Friction Bit Joining (FBJ) is a method used to join lightweight metals to advanced high-strength steels (AHSS). The automotive industry is experiencing pressure to improve fuel efficiency in their vehicles. The use of AHSS and aluminum will reduce vehicle weight which will assist in reducing fuel consumption. Previous research achieved joint strengths well above that which was required in three out of the four standard joint strength tests using DP980 AHSS and 7075 aluminum. The joints were mechanically tested and passed the lap-shear tension, cross-tension, and fatigue cycling tests. The t-peel test configuration never passed the minimum requirements. The purpose of continuing research was to increase the joint strength using FBJ to join the aluminum and AHSS the automotive industry desires to use specifically in the t-peel test. In this study FBJ was used to join 7085 aluminum and GADP1180 AHSS. The galvanic coating on the AHSS and its increased strength with the different aluminum alloy required that all the tests be re-evaluated and proven to pass the standard tests. FBJ is a two-step process that uses a consumable bit. In the first step the welding machine spins the bit to cut through the aluminum, and the second step applies pressure to the bit as it comes in contact with the AHSS to create a friction weld.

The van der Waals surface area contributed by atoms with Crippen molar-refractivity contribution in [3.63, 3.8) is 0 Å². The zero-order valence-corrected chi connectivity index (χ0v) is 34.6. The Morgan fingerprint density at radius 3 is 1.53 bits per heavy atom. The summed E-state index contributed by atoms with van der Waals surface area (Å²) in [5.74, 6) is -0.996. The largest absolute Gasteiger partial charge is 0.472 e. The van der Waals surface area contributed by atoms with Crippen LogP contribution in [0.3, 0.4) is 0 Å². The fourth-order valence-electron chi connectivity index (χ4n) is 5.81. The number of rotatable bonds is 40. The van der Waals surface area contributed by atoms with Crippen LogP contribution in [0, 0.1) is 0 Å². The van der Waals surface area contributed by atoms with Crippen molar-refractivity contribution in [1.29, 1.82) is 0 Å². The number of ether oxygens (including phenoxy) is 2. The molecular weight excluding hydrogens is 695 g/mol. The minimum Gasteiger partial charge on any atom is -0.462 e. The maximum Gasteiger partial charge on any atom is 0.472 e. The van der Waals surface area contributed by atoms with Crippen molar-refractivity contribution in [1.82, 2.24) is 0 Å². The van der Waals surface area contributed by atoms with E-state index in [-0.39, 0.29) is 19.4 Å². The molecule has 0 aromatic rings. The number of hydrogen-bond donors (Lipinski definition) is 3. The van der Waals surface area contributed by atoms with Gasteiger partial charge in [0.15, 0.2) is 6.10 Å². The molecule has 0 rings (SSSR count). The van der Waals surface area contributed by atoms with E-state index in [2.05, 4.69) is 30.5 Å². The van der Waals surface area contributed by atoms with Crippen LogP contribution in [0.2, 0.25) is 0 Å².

College and Department
Ira A. Fulton College of Engineering and Technology; Technology
BYU ScholarsArchive Citation
Atwood, Lorne Steele, "Friction Bit Joining of Dissimilar Combinations of GADP 1180 Steel and AA 7085 – T76 Aluminum" (2016). All Theses and Dissertations. 6400.
Lorne Atwood, friction bit joining, FBJ, dissimilar metals, advanced high-strength steel, aluminum, GADP1180. Automotive manufacturing, joint strength, welding machine